Another problem with Red's Kingdom is that many of the areas of the game look similar to one another, especially dungeon areas. It can mighty difficult recalling which dungeon or even outdoor section of the game's overworld contains the destination you wish to go to. "Now, where was that section of the world where that one spitting plant leading to that hidden chest I'm missing?" Questions like that will occur often, and since the world of Red's Kingdom is such a maze full of annoying backtracking, this becomes a serious problem.

What there is of the story is lighthearted fare that doesn't interrupt the gameplay too terribly much.
All this would be fine if the save system was adequate. In its state, however, it's really not. Red's Kingdom automatically saves when you cross save icons in specific rooms. It also saves when you reach various transporters strewn throughout the world that allow you to travel to any other transporter you've already discovered. The problem with the former is that you find yourself in the wrong area of the game (again, easily done as a lot of areas are indistinguishable from one another), you can't just quit to a point from where you were transported because the game automatically saved when you rolled over a save icon-- usually one deep in an area. This means you have to backtrack all the way through an area just to reach the transporter to hopefully warp to the correct area.

Red's Kingdom sports an isometric view that generally works well. However, sometimes parts of the scenery can be obscured by other objects, making it hard to get a full grip on the room you're currently in. There were more than a couple of occasions where I aimlessly rolled around not knowing what to do until I finally saw a lever that could be barely be seen due to being obscured by another object.

An issue with the isometric view that I'm glad the developers got right is the ability to hold the touch screen to show dotted lines that represent all the paths Red can roll. This is crucial to use when there are multiple elevations to take in account as well as damaging hazards like enemies, pools of dangerous liquid, or spiked barrels. Having the dotted lines show what Red will be stopped by or will run into makes the isometric view much less of a bother than it could have been.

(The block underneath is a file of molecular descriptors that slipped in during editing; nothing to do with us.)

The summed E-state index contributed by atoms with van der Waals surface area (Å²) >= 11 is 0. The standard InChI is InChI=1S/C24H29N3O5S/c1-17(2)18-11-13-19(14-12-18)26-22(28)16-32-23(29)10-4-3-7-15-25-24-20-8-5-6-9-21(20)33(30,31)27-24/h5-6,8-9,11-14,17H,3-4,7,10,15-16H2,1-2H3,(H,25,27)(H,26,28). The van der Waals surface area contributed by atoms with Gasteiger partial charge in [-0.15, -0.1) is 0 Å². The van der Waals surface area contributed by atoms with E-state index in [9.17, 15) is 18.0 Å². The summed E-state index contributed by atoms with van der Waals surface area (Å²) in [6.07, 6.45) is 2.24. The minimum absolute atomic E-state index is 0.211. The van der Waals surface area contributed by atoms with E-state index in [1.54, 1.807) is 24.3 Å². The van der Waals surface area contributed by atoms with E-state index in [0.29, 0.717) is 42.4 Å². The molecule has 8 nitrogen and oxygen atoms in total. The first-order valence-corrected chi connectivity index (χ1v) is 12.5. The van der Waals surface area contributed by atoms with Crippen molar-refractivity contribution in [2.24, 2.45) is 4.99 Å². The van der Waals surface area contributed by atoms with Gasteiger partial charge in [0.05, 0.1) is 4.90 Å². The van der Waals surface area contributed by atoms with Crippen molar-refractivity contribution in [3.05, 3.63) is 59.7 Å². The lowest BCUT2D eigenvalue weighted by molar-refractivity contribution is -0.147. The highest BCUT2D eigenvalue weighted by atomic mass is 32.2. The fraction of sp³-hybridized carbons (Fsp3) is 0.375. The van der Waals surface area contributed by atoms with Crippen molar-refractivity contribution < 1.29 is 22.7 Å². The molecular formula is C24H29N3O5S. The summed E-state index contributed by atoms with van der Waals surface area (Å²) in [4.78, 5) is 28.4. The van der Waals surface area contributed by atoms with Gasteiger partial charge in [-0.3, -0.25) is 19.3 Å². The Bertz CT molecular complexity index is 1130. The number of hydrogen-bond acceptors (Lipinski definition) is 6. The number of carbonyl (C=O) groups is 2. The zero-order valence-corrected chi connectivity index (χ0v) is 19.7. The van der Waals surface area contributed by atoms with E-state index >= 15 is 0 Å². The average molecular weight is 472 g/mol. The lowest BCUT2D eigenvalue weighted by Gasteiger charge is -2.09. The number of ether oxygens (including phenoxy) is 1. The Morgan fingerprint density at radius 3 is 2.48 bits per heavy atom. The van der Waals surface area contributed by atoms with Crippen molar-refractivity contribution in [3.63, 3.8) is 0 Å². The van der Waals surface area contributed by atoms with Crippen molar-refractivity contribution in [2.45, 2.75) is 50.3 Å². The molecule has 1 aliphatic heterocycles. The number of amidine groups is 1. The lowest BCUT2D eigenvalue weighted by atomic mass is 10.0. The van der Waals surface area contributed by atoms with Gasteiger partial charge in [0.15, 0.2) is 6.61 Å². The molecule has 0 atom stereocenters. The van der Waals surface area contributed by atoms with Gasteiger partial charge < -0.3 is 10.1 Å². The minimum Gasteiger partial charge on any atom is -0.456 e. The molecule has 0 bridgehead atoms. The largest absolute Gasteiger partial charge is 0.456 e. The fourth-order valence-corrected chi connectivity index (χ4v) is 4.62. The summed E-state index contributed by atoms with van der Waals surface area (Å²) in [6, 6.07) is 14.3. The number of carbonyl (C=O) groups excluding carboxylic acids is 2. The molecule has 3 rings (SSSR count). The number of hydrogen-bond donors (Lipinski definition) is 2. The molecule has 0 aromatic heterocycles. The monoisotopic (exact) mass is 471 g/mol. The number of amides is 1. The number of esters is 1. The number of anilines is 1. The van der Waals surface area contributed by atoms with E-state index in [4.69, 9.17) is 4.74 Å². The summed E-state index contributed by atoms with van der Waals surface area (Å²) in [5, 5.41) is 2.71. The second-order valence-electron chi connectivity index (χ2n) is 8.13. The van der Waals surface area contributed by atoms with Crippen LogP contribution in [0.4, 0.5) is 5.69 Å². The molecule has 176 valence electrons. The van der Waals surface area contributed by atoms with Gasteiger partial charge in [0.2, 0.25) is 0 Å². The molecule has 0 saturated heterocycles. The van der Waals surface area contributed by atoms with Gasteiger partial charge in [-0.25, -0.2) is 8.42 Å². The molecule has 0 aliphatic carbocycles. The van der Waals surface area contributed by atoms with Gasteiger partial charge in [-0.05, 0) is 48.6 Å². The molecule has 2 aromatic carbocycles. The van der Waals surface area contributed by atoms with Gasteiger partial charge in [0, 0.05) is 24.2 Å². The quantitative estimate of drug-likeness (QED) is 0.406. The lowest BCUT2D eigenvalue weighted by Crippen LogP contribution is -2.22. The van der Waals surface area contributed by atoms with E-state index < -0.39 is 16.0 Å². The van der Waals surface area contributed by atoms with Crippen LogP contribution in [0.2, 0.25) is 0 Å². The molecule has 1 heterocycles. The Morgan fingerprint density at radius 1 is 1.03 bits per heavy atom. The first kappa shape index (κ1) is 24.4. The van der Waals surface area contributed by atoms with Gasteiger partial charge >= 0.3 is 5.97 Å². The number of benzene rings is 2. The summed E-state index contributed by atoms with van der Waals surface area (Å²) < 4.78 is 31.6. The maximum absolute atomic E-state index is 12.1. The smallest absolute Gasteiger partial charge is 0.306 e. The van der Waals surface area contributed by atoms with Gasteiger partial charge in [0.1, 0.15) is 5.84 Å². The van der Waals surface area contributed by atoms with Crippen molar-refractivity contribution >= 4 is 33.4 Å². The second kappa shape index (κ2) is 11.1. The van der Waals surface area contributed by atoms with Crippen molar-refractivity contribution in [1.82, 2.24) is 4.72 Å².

For rooms with different elevations, it's good to get a grip on where Red will roll.
Red's Kingdom delivers a delightful visual package with 3D rendered graphics and detailed environments, whether outdoor with its lush vegetation or inside with its well done lighting effects, offering radiant auras that illuminate corners of the otherwise dank dungeons. The handful of animated scenes in Red's Kingdom are also pleasant to look at and cute to boot. What isn't so pleasant is the soundtrack. The song you'll hear the most in the game that features the bagpipe really grates on the ears after a few play-throughs. Now, imagine hearing it repeatedly as you frequent the area it plays in.

Overall, Red's Kingdom has its fair share of problems from the tedium of backtracking, the need to resolve rooms during said backtracking, areas that look too similar to one another, the maze that is the interconnected world, and an imperfect save system. However, even with all of those faults, Red's Kingdom offers an adorable adventure that will test your brain and sometimes even your reflexes. While the overworld structure of Red's Kingdom doesn't really work for a sliding puzzle game of this type, it's far from a bad game. It's just not a particularly great one.

[SPC Says: C+]